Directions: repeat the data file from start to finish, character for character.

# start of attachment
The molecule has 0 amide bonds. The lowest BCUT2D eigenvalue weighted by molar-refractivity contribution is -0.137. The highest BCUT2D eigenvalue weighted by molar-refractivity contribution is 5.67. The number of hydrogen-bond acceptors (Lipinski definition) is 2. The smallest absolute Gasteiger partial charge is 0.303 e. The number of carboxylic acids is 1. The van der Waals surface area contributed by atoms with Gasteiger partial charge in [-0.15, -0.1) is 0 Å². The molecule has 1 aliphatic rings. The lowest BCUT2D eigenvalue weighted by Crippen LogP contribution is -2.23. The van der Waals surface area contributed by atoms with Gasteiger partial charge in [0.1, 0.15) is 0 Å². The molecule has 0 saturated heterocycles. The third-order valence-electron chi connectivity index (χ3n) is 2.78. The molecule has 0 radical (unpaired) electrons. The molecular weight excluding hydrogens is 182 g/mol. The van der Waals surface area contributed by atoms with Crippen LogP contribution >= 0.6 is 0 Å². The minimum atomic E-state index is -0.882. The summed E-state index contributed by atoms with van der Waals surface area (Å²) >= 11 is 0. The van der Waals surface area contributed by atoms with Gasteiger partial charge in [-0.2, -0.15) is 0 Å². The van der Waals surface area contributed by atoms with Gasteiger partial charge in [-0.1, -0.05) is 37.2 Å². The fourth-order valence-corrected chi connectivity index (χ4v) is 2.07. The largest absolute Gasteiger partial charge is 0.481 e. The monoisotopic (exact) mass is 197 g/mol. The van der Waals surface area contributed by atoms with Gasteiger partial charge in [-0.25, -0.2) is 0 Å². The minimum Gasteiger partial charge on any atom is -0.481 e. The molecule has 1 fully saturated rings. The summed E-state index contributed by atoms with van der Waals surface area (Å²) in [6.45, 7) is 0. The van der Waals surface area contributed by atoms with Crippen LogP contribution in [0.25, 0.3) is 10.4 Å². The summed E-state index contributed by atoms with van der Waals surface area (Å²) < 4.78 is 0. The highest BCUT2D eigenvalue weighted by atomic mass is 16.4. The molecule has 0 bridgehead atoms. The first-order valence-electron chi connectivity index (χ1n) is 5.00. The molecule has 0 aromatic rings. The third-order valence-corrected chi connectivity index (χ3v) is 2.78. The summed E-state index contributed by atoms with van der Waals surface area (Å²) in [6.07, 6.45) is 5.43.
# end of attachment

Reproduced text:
The molecule has 0 amide bonds. The lowest BCUT2D eigenvalue weighted by molar-refractivity contribution is -0.137. The highest BCUT2D eigenvalue weighted by molar-refractivity contribution is 5.67. The number of hydrogen-bond acceptors (Lipinski definition) is 2. The smallest absolute Gasteiger partial charge is 0.303 e. The number of carboxylic acids is 1. The van der Waals surface area contributed by atoms with Gasteiger partial charge in [-0.15, -0.1) is 0 Å². The molecule has 1 aliphatic rings. The lowest BCUT2D eigenvalue weighted by Crippen LogP contribution is -2.23. The van der Waals surface area contributed by atoms with Gasteiger partial charge in [0.1, 0.15) is 0 Å². The molecule has 0 saturated heterocycles. The third-order valence-electron chi connectivity index (χ3n) is 2.78. The molecule has 0 radical (unpaired) electrons. The molecular weight excluding hydrogens is 182 g/mol. The van der Waals surface area contributed by atoms with Crippen LogP contribution >= 0.6 is 0 Å². The minimum atomic E-state index is -0.882. The summed E-state index contributed by atoms with van der Waals surface area (Å²) >= 11 is 0. The van der Waals surface area contributed by atoms with Gasteiger partial charge in [-0.2, -0.15) is 0 Å². The van der Waals surface area contributed by atoms with Gasteiger partial charge in [-0.1, -0.05) is 37.2 Å². The fourth-order valence-corrected chi connectivity index (χ4v) is 2.07. The largest absolute Gasteiger partial charge is 0.481 e. The monoisotopic (exact) mass is 197 g/mol. The van der Waals surface area contributed by atoms with Gasteiger partial charge in [-0.25, -0.2) is 0 Å². The minimum Gasteiger partial charge on any atom is -0.481 e. The molecule has 1 fully saturated rings. The summed E-state index contributed by atoms with van der Waals surface area (Å²) in [6.45, 7) is 0. The van der Waals surface area contributed by atoms with Crippen LogP contribution in [0.25, 0.3) is 10.4 Å². The summed E-state index contributed by atoms with van der Waals surface area (Å²) < 4.78 is 0. The highest BCUT2D eigenvalue weighted by atomic mass is 16.4. The molecule has 0 bridgehead atoms. The first-order valence-electron chi connectivity index (χ1n) is 5.00. The molecule has 0 aromatic rings. The third-order valence-corrected chi connectivity index (χ3v) is 2.78. The summed E-state index contributed by atoms with van der Waals surface area (Å²) in [6.07, 6.45) is 5.43.